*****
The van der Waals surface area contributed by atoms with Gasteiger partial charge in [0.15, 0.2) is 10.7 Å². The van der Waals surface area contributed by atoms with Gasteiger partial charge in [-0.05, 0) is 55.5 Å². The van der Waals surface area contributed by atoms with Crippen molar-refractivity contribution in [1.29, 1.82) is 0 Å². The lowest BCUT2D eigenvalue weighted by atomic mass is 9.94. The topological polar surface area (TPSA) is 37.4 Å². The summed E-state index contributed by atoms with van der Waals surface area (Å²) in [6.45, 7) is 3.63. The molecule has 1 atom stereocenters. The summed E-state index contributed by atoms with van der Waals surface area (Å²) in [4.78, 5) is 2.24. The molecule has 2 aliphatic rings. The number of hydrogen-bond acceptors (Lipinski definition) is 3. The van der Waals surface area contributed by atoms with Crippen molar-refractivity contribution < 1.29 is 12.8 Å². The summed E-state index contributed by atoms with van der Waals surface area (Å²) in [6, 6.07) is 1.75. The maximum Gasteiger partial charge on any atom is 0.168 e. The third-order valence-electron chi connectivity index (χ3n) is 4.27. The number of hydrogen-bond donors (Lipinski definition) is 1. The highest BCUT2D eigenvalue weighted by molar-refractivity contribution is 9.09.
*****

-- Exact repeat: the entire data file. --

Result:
The van der Waals surface area contributed by atoms with Gasteiger partial charge in [0.15, 0.2) is 10.7 Å². The van der Waals surface area contributed by atoms with Gasteiger partial charge in [-0.05, 0) is 55.5 Å². The van der Waals surface area contributed by atoms with Crippen molar-refractivity contribution in [1.29, 1.82) is 0 Å². The lowest BCUT2D eigenvalue weighted by atomic mass is 9.94. The topological polar surface area (TPSA) is 37.4 Å². The summed E-state index contributed by atoms with van der Waals surface area (Å²) in [6.45, 7) is 3.63. The molecule has 1 atom stereocenters. The summed E-state index contributed by atoms with van der Waals surface area (Å²) in [4.78, 5) is 2.24. The molecule has 2 aliphatic rings. The number of hydrogen-bond acceptors (Lipinski definition) is 3. The van der Waals surface area contributed by atoms with Crippen molar-refractivity contribution < 1.29 is 12.8 Å². The summed E-state index contributed by atoms with van der Waals surface area (Å²) in [6, 6.07) is 1.75. The maximum Gasteiger partial charge on any atom is 0.168 e. The third-order valence-electron chi connectivity index (χ3n) is 4.27. The number of hydrogen-bond donors (Lipinski definition) is 1. The highest BCUT2D eigenvalue weighted by molar-refractivity contribution is 9.09.